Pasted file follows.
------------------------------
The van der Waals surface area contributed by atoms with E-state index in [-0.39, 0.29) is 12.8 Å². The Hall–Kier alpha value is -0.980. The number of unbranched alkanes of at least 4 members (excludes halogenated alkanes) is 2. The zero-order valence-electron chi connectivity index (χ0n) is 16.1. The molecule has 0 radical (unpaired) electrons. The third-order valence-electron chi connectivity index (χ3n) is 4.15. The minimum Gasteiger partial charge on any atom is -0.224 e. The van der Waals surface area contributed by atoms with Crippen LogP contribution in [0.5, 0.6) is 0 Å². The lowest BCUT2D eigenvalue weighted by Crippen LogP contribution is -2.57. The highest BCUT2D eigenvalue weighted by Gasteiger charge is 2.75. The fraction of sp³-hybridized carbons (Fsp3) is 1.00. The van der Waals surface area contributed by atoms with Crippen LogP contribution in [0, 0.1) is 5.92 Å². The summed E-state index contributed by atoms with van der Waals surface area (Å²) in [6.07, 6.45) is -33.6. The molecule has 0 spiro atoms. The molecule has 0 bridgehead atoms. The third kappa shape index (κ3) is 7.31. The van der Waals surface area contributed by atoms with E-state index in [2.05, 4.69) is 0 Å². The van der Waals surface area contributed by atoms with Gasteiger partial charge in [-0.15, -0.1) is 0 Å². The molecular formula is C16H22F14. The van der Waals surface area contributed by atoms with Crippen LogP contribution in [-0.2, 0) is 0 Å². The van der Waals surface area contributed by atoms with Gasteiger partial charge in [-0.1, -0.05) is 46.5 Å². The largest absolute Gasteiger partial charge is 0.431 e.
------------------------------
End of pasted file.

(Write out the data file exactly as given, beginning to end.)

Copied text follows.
The van der Waals surface area contributed by atoms with E-state index in [-0.39, 0.29) is 12.8 Å². The Hall–Kier alpha value is -0.980. The number of unbranched alkanes of at least 4 members (excludes halogenated alkanes) is 2. The zero-order valence-electron chi connectivity index (χ0n) is 16.1. The molecule has 0 radical (unpaired) electrons. The third-order valence-electron chi connectivity index (χ3n) is 4.15. The minimum Gasteiger partial charge on any atom is -0.224 e. The van der Waals surface area contributed by atoms with Crippen LogP contribution in [0.5, 0.6) is 0 Å². The lowest BCUT2D eigenvalue weighted by Crippen LogP contribution is -2.57. The highest BCUT2D eigenvalue weighted by Gasteiger charge is 2.75. The fraction of sp³-hybridized carbons (Fsp3) is 1.00. The van der Waals surface area contributed by atoms with Crippen LogP contribution in [0, 0.1) is 5.92 Å². The summed E-state index contributed by atoms with van der Waals surface area (Å²) in [6.07, 6.45) is -33.6. The molecule has 0 spiro atoms. The molecule has 0 bridgehead atoms. The third kappa shape index (κ3) is 7.31. The van der Waals surface area contributed by atoms with E-state index in [2.05, 4.69) is 0 Å². The van der Waals surface area contributed by atoms with Gasteiger partial charge in [-0.15, -0.1) is 0 Å². The molecular formula is C16H22F14. The van der Waals surface area contributed by atoms with Crippen LogP contribution in [-0.2, 0) is 0 Å². The van der Waals surface area contributed by atoms with Gasteiger partial charge in [-0.1, -0.05) is 46.5 Å². The largest absolute Gasteiger partial charge is 0.431 e.